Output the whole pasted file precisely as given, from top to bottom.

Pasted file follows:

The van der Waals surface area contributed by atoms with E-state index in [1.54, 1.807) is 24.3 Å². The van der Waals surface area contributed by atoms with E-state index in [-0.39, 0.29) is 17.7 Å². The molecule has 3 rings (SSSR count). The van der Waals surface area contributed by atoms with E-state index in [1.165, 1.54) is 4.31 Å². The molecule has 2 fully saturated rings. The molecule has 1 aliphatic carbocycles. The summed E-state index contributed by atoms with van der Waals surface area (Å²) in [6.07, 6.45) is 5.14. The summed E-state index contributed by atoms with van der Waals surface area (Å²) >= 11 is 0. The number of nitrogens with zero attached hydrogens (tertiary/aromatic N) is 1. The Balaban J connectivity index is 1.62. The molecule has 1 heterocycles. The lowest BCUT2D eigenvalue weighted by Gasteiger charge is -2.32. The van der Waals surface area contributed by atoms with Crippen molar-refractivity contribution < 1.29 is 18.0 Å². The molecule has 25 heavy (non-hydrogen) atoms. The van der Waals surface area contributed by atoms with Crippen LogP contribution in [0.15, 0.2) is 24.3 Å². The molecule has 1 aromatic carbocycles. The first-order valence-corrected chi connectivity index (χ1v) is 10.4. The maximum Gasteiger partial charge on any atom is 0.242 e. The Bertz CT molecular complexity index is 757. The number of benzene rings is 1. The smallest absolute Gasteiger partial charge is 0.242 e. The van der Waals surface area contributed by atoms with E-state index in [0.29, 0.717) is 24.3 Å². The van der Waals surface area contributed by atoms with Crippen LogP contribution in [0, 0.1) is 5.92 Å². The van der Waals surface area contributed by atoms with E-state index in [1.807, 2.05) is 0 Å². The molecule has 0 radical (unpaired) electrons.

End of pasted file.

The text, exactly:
The van der Waals surface area contributed by atoms with E-state index in [1.54, 1.807) is 24.3 Å². The van der Waals surface area contributed by atoms with E-state index in [-0.39, 0.29) is 17.7 Å². The molecule has 3 rings (SSSR count). The van der Waals surface area contributed by atoms with E-state index in [1.165, 1.54) is 4.31 Å². The molecule has 2 fully saturated rings. The molecule has 1 aliphatic carbocycles. The summed E-state index contributed by atoms with van der Waals surface area (Å²) in [6.07, 6.45) is 5.14. The summed E-state index contributed by atoms with van der Waals surface area (Å²) >= 11 is 0. The number of nitrogens with zero attached hydrogens (tertiary/aromatic N) is 1. The Balaban J connectivity index is 1.62. The molecule has 1 heterocycles. The lowest BCUT2D eigenvalue weighted by Gasteiger charge is -2.32. The van der Waals surface area contributed by atoms with Crippen molar-refractivity contribution < 1.29 is 18.0 Å². The molecule has 25 heavy (non-hydrogen) atoms. The van der Waals surface area contributed by atoms with Crippen LogP contribution in [0.15, 0.2) is 24.3 Å². The molecule has 1 aromatic carbocycles. The first-order valence-corrected chi connectivity index (χ1v) is 10.4. The maximum Gasteiger partial charge on any atom is 0.242 e. The Bertz CT molecular complexity index is 757. The number of benzene rings is 1. The smallest absolute Gasteiger partial charge is 0.242 e. The van der Waals surface area contributed by atoms with E-state index in [0.29, 0.717) is 24.3 Å². The van der Waals surface area contributed by atoms with Crippen LogP contribution in [0, 0.1) is 5.92 Å². The van der Waals surface area contributed by atoms with E-state index in [1.807, 2.05) is 0 Å². The molecule has 0 radical (unpaired) electrons.